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Published June 29, 2016
Bee Stings Can Be a Painful Part of Summer
Honey bee on clover flower could sting when stept on Photo Andy Scheck

Summer is a time of lazy, hazy, crazy days as Nat King Cole once sang. But going barefoot in the park or poolside might include an unwanted rebuke from a fuzzy flying insect known as the honey bee.
Bee stings, as well as stings from other animals often mistaken for the honey bee (hornets, wasps and yellow jackets, for example), contain a small amount of venom that causes a local toxic reaction in all people and an allergic reaction in those previously sensitized. According to the Centers for Disease Control and Prevention thousands of people are stung by insects each year, while an estimated 90 to 100 people in the United States die as a result of allergic reactions.
Here is the buzz on how to avoid getting stung, and what to do if stung:
European honey bees are not native to North America but have wholeheartedly adapted to this continent. As the sun warms their hive, they're out for the day gathering pollen, searching for sweets to convert into honey. It takes two million flower visits to produce a pound of honey. Normally single-minded enough to allow curious humans to approach if they remain calm and quiet, a bee can be distracted by the presence of sweet drinks, fruit or food stains on clothing. They may also mistake your loose hair for a honey-stealing furry animal, so wearing a hat could help. Bees trapped inside straws, soda cans, under morsels of food, under clothing or underfoot quickly object and make their presence known.
A small stinger at the wound site confirms the culprit was a honey bee. Bees sting once, lose their barbed stingers and die within 15 or 20 minutes; hornets, wasps and yellow jackets are repeat offenders who retain their stingers. Moraga-Orinda Fire District firefighter-paramedic Jeff Keena says the frequency of bee stings does pick up this time of year, although MOFD is usually involved only when the victim has a moderate to severe reaction. Symptoms of such a reaction may include swelling of the lips, eyes or throat, elevated heart rate, nausea, wheezing or difficulty breathing. If this happens, call 911. Paramedics and those with serious allergies carry what Keena calls the "big ticket" item - epinephrine; which when administered brings relief within 60 seconds.
If the bee sting reaction is confined to the site and consists only of a mild rash or itching, first aid treatment is to move away from where the sting occurred, remove the stinger by scraping it out (a credit card works well), washing the wound area, applying ice and treating it with over the counter medications like antihistamines or aspirin substitute.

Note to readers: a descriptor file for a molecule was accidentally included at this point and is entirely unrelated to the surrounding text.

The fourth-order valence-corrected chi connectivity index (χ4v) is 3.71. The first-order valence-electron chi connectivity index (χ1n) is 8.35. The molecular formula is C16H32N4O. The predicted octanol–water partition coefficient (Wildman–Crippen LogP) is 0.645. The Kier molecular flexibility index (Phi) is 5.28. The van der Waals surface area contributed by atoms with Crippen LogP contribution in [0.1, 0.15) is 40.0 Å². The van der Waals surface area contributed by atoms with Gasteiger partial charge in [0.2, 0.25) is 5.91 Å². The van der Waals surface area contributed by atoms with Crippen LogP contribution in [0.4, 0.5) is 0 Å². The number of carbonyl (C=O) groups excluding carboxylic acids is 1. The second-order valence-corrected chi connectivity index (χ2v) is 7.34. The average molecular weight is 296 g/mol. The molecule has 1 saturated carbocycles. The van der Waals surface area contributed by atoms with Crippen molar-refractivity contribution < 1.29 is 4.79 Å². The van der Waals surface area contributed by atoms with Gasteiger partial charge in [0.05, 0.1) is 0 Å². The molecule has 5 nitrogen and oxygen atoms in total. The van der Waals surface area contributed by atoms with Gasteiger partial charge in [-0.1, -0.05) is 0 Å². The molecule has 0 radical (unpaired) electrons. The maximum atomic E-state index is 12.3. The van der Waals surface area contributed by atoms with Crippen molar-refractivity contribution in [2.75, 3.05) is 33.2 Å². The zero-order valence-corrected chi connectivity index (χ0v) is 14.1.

Dogs as well as humans are at risk for bee stings. Moraga's Nancy Bennett has both a husband and a dog with known bee allergies.
"Peter (Bennett's husband) keeps an epi-pen, and Snowball (their golden retriever) had difficulty breathing after getting stung. We had to take him (Snowball) to the vet," she said. Dogs are usually stung on their nose or paws, said Four Seasons Animal Hospital veterinarian Dana Schaffer. A stung dog may try to rub the affected area, and may develop swelling or pain around its muzzle. Dogs, too, can be treated with epinephrine, but the dosage must be prescribed by a vet and administered by owners only after proper instruction. Schaffer suggests those who plan to hike with their dog off leash carry a proper dosage of antihistamine prescribed by a vet for Rover. She recommends that any dog who has been stung be taken to the vet.
Beekeeper Rusty Burlew says that the sting from a European honey bee packs a punch. The blogger, columnist, speaker and director of the Native Bee Conservancy has been called as an expert witness in alleged bee sting court cases. She says honey bees often get a bad rap, having been confused with yellow jackets or wasps, whose population swells in the fall. Honey bees are drawn mostly to nectar and pollen while yellow jackets and wasps are carnivores who feed on the insects surrounding fallen, rotting fruit. That is why Burlew suggests those with bee allergies avoid orchards in the fall, when yellow jackets and wasps are out in full force. In those cases, Burlew says it's almost always a wasp that stings."
For more information, visit these websites: www.honeybeesuite.com; www.diablobees.org, www.veterinarypartner.com, www.insects.about.com/od/antsbeeswasps/a/10-tips-to-avoid-bee-stings.htm

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